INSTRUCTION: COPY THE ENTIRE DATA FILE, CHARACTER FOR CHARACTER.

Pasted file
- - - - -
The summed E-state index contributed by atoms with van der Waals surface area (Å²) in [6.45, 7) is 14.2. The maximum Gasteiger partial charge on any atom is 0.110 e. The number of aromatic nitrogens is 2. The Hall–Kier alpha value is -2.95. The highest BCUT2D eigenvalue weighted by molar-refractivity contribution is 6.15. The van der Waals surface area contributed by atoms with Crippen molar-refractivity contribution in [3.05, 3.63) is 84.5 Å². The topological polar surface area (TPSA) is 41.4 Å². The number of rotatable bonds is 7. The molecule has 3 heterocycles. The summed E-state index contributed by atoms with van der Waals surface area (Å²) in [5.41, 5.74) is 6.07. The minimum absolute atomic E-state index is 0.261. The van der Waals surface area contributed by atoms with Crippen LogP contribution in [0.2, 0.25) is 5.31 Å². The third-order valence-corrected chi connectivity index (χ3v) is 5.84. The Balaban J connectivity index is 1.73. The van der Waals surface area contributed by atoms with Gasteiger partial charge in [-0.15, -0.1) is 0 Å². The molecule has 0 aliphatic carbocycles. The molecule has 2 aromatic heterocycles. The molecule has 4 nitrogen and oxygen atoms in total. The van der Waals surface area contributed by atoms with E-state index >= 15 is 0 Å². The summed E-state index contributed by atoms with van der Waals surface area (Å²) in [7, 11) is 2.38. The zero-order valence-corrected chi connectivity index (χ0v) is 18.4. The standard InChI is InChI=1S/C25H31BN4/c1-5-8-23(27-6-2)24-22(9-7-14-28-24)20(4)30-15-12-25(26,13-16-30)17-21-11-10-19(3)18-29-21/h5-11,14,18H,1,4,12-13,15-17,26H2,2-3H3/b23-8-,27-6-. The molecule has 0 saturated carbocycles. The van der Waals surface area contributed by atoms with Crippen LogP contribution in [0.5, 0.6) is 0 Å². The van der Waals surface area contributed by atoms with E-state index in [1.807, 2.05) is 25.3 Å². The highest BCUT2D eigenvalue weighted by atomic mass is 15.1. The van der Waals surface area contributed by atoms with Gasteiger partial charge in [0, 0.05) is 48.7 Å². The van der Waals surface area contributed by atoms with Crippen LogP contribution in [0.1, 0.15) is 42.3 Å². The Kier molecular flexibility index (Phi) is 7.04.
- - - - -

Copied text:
The summed E-state index contributed by atoms with van der Waals surface area (Å²) in [6.45, 7) is 14.2. The maximum Gasteiger partial charge on any atom is 0.110 e. The number of aromatic nitrogens is 2. The Hall–Kier alpha value is -2.95. The highest BCUT2D eigenvalue weighted by molar-refractivity contribution is 6.15. The van der Waals surface area contributed by atoms with Crippen molar-refractivity contribution in [3.05, 3.63) is 84.5 Å². The topological polar surface area (TPSA) is 41.4 Å². The number of rotatable bonds is 7. The molecule has 3 heterocycles. The summed E-state index contributed by atoms with van der Waals surface area (Å²) in [5.41, 5.74) is 6.07. The minimum absolute atomic E-state index is 0.261. The van der Waals surface area contributed by atoms with Crippen LogP contribution in [0.2, 0.25) is 5.31 Å². The third-order valence-corrected chi connectivity index (χ3v) is 5.84. The Balaban J connectivity index is 1.73. The van der Waals surface area contributed by atoms with Gasteiger partial charge in [-0.15, -0.1) is 0 Å². The molecule has 0 aliphatic carbocycles. The molecule has 2 aromatic heterocycles. The molecule has 4 nitrogen and oxygen atoms in total. The van der Waals surface area contributed by atoms with E-state index >= 15 is 0 Å². The summed E-state index contributed by atoms with van der Waals surface area (Å²) in [7, 11) is 2.38. The zero-order valence-corrected chi connectivity index (χ0v) is 18.4. The standard InChI is InChI=1S/C25H31BN4/c1-5-8-23(27-6-2)24-22(9-7-14-28-24)20(4)30-15-12-25(26,13-16-30)17-21-11-10-19(3)18-29-21/h5-11,14,18H,1,4,12-13,15-17,26H2,2-3H3/b23-8-,27-6-. The molecule has 0 saturated carbocycles. The van der Waals surface area contributed by atoms with Crippen LogP contribution in [0.5, 0.6) is 0 Å². The van der Waals surface area contributed by atoms with E-state index in [1.807, 2.05) is 25.3 Å². The highest BCUT2D eigenvalue weighted by atomic mass is 15.1. The van der Waals surface area contributed by atoms with Gasteiger partial charge in [0, 0.05) is 48.7 Å². The van der Waals surface area contributed by atoms with Crippen LogP contribution in [0.1, 0.15) is 42.3 Å². The Kier molecular flexibility index (Phi) is 7.04.